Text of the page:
• 3-minute read
  • 18th February 2016

How to Reference a Print Journal Article – Chicago Style

A style guide for American English, the Chicago Manual of Style is widely used by history and social science journals in the US. If you’re reading or writing for one of these, it’s vital to understand Chicago style referencing.

The Chicago Manual of Style permits both author–date citations and a ‘footnote and bibliography’ system (so it’s important to check which one you’re using before starting an essay).

Herein we explain the basics of how to reference a print journal article using both approaches.

Author–Date Citations

This system uses in-text citations when a source is referenced, with the author surname and year of publication given in parentheses:

Public reputation has at least some effect on the status of legal professionals (Landes and Posner 2000).

If you’re quoting the article, you should also include page numbers after a comma:

Serving in a public position has ‘a statistically significant effect on one’s public but not scholarly reputation’ (Landes and Posner 2000, 319).

Each text you cite should be added to a reference list (ordered alphabetically by author surname) at the end of your essay. Here you provide full publication information for each source, including:

Author Names. Year of Publication. ‘Title of Article’. Journal Name Volume Number, Issue Number: Page Range.

Remember to reverse the author’s name in the reference list; if the article has more than one author, only the first name listed is reversed. For instance, the Landes and Posner article quoted above would appear as:

Landes, William M., and Richard A. Posner. 2000. ‘Citations, Age, Fame, and the Web’. The Journal of Legal Studies 29, no. 1: 319–44.

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Notes and Bibliography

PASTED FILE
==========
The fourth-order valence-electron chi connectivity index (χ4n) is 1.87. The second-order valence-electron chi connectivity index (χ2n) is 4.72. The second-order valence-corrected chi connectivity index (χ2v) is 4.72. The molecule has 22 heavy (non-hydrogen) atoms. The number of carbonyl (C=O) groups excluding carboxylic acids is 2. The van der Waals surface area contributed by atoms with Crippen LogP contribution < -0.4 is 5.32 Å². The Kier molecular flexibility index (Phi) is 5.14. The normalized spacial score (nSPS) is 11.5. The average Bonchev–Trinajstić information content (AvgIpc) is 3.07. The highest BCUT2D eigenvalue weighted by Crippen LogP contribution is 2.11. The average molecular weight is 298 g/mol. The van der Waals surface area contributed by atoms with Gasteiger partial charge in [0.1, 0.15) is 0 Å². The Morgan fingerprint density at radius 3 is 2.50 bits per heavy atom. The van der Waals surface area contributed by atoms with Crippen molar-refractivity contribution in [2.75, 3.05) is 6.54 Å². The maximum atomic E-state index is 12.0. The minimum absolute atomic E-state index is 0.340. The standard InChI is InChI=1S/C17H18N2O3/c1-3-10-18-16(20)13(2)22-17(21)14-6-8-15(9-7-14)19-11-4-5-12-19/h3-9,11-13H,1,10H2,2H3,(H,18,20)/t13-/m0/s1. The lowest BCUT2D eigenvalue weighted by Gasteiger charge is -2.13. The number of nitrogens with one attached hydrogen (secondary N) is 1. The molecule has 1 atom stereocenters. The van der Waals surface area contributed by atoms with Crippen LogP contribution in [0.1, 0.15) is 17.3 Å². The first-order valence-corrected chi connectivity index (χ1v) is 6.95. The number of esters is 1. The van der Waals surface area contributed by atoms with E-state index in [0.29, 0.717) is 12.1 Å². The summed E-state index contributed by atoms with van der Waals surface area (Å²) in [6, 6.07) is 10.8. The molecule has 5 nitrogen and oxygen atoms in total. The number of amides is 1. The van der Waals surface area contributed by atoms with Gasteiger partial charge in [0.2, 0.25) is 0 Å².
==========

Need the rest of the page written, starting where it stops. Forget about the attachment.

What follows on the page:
This version puts information about your sources in footnotes, with citations indicated using superscript numbers (e.g. 1, 2, 3) in the main text.

The first time you cite a source, full publication detail should be provided. For a journal article, the information required is as follows (page number is only compulsory if you’re citing or quoting a particular passage):

n. Author Name, ‘Title of Article’, Journal Name Volume Number, Issue Number (Year of Publication): Page Number.

The footnote for the first citation of Landes and Posner would thus appear as:

1. William M. Landes and Richard A. Posner, ‘Citations, Age, Fame, and the Web’, The Journal of Legal Studies 29, no. 1 (2000): 319.

To save space, subsequent references to the same source can be shortened to just the author surname(s), article title and page number(s):

2. Landes and Posner, ‘Citations, Age, Fame, and the Web’, 324–5.

Full publication detail should also be given in the bibliography at the end of your essay. The format here is similar to the first footnote, but with the first listed author’s name reversed and the full page range included:

Landes, William M., and Richard A. Posner. ‘Citations, Age, Fame, and the Web’. The Journal of Legal Studies 29, no. 1 (2000): 319–44.

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